Wild Cocktail Recipe – Wild Whisky Sour

The Wild Whisky Sour

The Wild Whisky Sour

Three of the finest liquids known to man go into this cocktail. Two of them are about the most labour-intensive liquids in the forager’s repertoire, so its quite an investment of precious resources…

Sea buckthorn is a wonderfully sour, intensely flavoured wild coastal berry – read more about it here.

Birch sap syrup is an intense, deep, smokey syrup, like a very fine maple syrup on steroids. The process of harvesting the sap from birch trees in early spring, then reducing to a syrup (a less than 2% yield!), is a very labour and energy intensive process, but  worth the investment. I just about let myself off with the unsustainably heavy carbon footprint of the reducing process by thinking about all the embedded energy costs in a bag of sugar that has been flown half way around the world. Two wrongs don’t make a right, but hey ho… I will blog on how to harvest birch sap in the spring.

The slower way to drink birch sap

The slower way to drink birch sap

I don’t think I need to rave about whisky! But I will say, if you are one of those odd creatures that don’t like it, don’t be put off – the extra ingredients here transform its pungency into something quite wonderful, refreshing and uplifting. I have had whisky-haters begging me for more. I don’t generally use high-end whisky, single malt or blended – it seems a waste as its glass-fellows are so flavoursome that they will mask any nuances.  Having said that my friends at Bruichladdich Distillery have no end of amazing whiskies and convinced me to set up a blind tasting – Bruchladdich Bere Barley Single Malt Wild Whisky Sour v Ordinary Supermarket Blend Wild Whisky Sour. The result was 7:1 in favour of the single malt version. So if you can afford it, give it a go!

The Wild Whisky Sour, with wild hop bitters

The Wild Whisky Sour, with wild hop bitters

All i’ve really done here is take a classic cocktail, then  replaced non-native imported ingredients with foraged equivalents. Read more about this here.

So this tipple is a variation on the classic whisky sour – made with whisky (usually bourbon), lemon juice and sugar. Whisky goes very well with sour fruit. Who would have thought it?

Ingredients

  • 50ml whisky. Scotch, Irish, bourbon or Rye all work
  • 25ml sea buckthorn juice (it is possible to buy this, but you’ll enjoy it more if you harvest it yourself)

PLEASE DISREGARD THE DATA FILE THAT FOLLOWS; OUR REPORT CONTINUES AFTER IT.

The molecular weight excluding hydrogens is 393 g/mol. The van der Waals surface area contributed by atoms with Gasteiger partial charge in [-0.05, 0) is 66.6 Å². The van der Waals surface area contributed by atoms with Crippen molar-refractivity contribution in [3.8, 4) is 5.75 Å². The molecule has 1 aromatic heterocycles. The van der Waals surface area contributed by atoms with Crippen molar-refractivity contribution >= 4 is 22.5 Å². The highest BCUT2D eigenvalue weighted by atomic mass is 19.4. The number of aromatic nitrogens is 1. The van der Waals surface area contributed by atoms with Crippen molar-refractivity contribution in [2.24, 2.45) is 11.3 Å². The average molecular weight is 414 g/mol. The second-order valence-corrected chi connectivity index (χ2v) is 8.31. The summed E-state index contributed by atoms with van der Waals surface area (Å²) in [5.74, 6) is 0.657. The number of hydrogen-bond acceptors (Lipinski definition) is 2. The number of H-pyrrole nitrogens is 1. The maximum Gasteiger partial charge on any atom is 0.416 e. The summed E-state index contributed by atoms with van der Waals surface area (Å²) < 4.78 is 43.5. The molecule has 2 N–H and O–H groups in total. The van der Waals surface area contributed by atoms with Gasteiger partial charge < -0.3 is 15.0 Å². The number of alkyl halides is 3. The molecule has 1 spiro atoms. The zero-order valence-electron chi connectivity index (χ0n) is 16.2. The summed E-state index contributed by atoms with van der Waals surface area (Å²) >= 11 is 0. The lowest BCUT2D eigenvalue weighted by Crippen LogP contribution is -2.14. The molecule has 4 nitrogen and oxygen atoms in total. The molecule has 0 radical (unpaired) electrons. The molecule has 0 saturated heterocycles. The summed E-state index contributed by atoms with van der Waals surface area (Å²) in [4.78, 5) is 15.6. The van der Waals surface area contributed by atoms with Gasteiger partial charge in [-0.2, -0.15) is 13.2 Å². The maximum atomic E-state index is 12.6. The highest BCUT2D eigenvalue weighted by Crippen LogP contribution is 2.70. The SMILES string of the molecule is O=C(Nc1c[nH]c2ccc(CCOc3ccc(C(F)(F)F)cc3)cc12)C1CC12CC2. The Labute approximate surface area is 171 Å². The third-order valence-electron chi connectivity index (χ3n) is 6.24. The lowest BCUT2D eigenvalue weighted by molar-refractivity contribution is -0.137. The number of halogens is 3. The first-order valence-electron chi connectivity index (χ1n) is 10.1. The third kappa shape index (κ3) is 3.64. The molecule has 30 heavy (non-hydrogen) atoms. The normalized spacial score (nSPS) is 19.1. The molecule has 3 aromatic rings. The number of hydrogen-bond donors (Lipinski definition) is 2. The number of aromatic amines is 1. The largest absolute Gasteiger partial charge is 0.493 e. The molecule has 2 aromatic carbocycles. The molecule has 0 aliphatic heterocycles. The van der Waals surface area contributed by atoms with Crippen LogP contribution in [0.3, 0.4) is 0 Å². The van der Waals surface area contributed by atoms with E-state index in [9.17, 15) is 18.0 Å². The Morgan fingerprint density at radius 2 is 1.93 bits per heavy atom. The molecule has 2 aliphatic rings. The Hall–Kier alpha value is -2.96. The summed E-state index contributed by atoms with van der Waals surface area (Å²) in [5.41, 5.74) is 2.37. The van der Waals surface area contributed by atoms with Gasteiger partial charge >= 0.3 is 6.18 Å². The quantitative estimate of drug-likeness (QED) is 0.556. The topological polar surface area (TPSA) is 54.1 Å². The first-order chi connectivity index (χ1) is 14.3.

• 25ml Birch sap syrup  (or other deep syrup – maple syrup will do, or I also use cloveroot syrup  – see here for info and recipe. Even a plain strong sugar syrup will do at a push)
  • 3 dash of bitters (angostura are good, but its a lot of fun to make your own – I like this drink with hogweed seed or 9 carrot bitters, a blend I make from 9 bitter aromatic members of the carrot family)
  • 1 egg white (optional – this makes for a thicker, mellower, more luxurious cocktail with a creamy head and a smoother mouth-feel). If you omit the egg white the drink will be sharper, but still delicious, though with a tendency to settle out a bit if you drink it slowly. I once messed up separating the white from the yolk, which slipped into the mixing glass. The result was an even more luxurious cocktail – technically a “flip” in cocktail parlance.

Add all ingredients except the ice to a cocktail shaker and shake well for  60 seconds. This is called a “dry shake” and allows the egg white proteins to coagulate without dilution. Next add ice to the shaker and shake for up to 20 seconds until the drink is chilled to your liking.

Strain into a glass of your choosing. Garnish with an umbelule of hogweed seeds or another bitter aromatic like hops. I also spray a mist of bitters onto the finished drink. Serve with a stirrer as the drink can settle out a little if drunk slowly – which is quite unlikely!

Browse more wild cocktail and food recipes

birch sap drinking

Some people just can’t wait!

 

2 Comments

  • Buzz Clark says:

    Going to have to make this. After collecting Sea Buckthorn berries for the first time last Autumn I am hooked. So anything more from SB curd, SB jelly and SB syrup will be a hit. As for someone not liking whisky…really, are there such creatures.

Leave a Reply to Buzz Clark Cancel reply

Your email address will not be published. Required fields are marked *